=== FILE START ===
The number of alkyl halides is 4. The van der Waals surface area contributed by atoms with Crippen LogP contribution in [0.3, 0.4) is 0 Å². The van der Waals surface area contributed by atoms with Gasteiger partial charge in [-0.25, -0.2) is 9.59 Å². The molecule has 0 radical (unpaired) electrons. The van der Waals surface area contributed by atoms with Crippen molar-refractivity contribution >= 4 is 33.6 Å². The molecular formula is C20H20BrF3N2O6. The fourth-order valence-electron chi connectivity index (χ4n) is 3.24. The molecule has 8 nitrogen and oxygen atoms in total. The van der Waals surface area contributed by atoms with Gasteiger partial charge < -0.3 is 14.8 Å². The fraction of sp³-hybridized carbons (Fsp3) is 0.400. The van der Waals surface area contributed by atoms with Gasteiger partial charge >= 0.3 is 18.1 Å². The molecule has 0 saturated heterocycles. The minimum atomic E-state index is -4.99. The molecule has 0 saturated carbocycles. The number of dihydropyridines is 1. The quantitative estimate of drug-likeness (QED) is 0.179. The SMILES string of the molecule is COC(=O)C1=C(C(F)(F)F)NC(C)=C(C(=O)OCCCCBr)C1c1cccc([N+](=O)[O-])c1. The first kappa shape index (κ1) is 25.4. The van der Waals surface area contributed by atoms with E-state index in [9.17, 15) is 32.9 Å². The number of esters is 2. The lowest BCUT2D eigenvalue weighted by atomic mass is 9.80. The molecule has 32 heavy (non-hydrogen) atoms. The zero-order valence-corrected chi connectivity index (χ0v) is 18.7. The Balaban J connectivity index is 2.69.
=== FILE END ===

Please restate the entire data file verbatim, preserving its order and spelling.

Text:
The number of alkyl halides is 4. The van der Waals surface area contributed by atoms with Crippen LogP contribution in [0.3, 0.4) is 0 Å². The van der Waals surface area contributed by atoms with Gasteiger partial charge in [-0.25, -0.2) is 9.59 Å². The molecule has 0 radical (unpaired) electrons. The van der Waals surface area contributed by atoms with Crippen molar-refractivity contribution >= 4 is 33.6 Å². The molecular formula is C20H20BrF3N2O6. The fourth-order valence-electron chi connectivity index (χ4n) is 3.24. The molecule has 8 nitrogen and oxygen atoms in total. The van der Waals surface area contributed by atoms with Gasteiger partial charge < -0.3 is 14.8 Å². The fraction of sp³-hybridized carbons (Fsp3) is 0.400. The van der Waals surface area contributed by atoms with Gasteiger partial charge >= 0.3 is 18.1 Å². The molecule has 0 saturated heterocycles. The minimum atomic E-state index is -4.99. The molecule has 0 saturated carbocycles. The number of dihydropyridines is 1. The quantitative estimate of drug-likeness (QED) is 0.179. The SMILES string of the molecule is COC(=O)C1=C(C(F)(F)F)NC(C)=C(C(=O)OCCCCBr)C1c1cccc([N+](=O)[O-])c1. The first kappa shape index (κ1) is 25.4. The van der Waals surface area contributed by atoms with E-state index in [9.17, 15) is 32.9 Å². The number of esters is 2. The lowest BCUT2D eigenvalue weighted by atomic mass is 9.80. The molecule has 32 heavy (non-hydrogen) atoms. The zero-order valence-corrected chi connectivity index (χ0v) is 18.7. The Balaban J connectivity index is 2.69.